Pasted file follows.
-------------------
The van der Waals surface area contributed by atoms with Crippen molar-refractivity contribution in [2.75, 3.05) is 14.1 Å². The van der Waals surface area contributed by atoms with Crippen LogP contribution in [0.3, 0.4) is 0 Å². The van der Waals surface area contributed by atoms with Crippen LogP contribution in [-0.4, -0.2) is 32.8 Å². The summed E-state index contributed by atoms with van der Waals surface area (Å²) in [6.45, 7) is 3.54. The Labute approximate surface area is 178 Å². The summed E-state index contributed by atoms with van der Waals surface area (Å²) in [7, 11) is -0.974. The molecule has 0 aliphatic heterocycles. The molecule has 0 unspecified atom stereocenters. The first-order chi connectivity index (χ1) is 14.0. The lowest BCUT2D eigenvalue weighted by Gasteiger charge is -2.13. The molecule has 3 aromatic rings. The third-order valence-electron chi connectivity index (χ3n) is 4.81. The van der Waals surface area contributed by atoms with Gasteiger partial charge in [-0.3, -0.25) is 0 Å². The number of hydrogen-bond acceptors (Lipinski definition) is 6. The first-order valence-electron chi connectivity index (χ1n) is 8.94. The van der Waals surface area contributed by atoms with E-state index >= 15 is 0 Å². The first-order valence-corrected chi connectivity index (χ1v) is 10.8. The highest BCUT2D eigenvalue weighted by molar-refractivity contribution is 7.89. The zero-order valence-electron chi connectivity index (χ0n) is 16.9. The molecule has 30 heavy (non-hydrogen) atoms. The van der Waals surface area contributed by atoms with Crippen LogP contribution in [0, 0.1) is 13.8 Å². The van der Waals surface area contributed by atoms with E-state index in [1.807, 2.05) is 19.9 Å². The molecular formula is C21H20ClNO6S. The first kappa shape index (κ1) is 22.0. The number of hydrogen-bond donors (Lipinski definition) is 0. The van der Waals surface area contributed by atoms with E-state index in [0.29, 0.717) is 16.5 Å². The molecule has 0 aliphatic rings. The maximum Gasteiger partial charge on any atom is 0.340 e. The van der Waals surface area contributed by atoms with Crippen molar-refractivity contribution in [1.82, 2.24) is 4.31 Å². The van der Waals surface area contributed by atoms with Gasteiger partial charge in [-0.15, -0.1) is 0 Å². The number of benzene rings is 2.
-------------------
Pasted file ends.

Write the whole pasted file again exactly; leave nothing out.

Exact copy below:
The van der Waals surface area contributed by atoms with Crippen molar-refractivity contribution in [2.75, 3.05) is 14.1 Å². The van der Waals surface area contributed by atoms with Crippen LogP contribution in [0.3, 0.4) is 0 Å². The van der Waals surface area contributed by atoms with Crippen LogP contribution in [-0.4, -0.2) is 32.8 Å². The summed E-state index contributed by atoms with van der Waals surface area (Å²) in [6.45, 7) is 3.54. The Labute approximate surface area is 178 Å². The summed E-state index contributed by atoms with van der Waals surface area (Å²) in [7, 11) is -0.974. The molecule has 0 aliphatic heterocycles. The molecule has 0 unspecified atom stereocenters. The first-order chi connectivity index (χ1) is 14.0. The lowest BCUT2D eigenvalue weighted by Gasteiger charge is -2.13. The molecule has 3 aromatic rings. The third-order valence-electron chi connectivity index (χ3n) is 4.81. The van der Waals surface area contributed by atoms with Gasteiger partial charge in [-0.3, -0.25) is 0 Å². The number of hydrogen-bond acceptors (Lipinski definition) is 6. The first-order valence-electron chi connectivity index (χ1n) is 8.94. The van der Waals surface area contributed by atoms with E-state index >= 15 is 0 Å². The first-order valence-corrected chi connectivity index (χ1v) is 10.8. The highest BCUT2D eigenvalue weighted by molar-refractivity contribution is 7.89. The zero-order valence-electron chi connectivity index (χ0n) is 16.9. The molecule has 30 heavy (non-hydrogen) atoms. The van der Waals surface area contributed by atoms with Crippen LogP contribution in [0, 0.1) is 13.8 Å². The van der Waals surface area contributed by atoms with E-state index in [1.807, 2.05) is 19.9 Å². The molecular formula is C21H20ClNO6S. The first kappa shape index (κ1) is 22.0. The number of hydrogen-bond donors (Lipinski definition) is 0. The van der Waals surface area contributed by atoms with E-state index in [0.29, 0.717) is 16.5 Å². The molecule has 0 aliphatic rings. The maximum Gasteiger partial charge on any atom is 0.340 e. The van der Waals surface area contributed by atoms with Crippen molar-refractivity contribution in [1.82, 2.24) is 4.31 Å². The van der Waals surface area contributed by atoms with Gasteiger partial charge in [-0.15, -0.1) is 0 Å². The number of benzene rings is 2.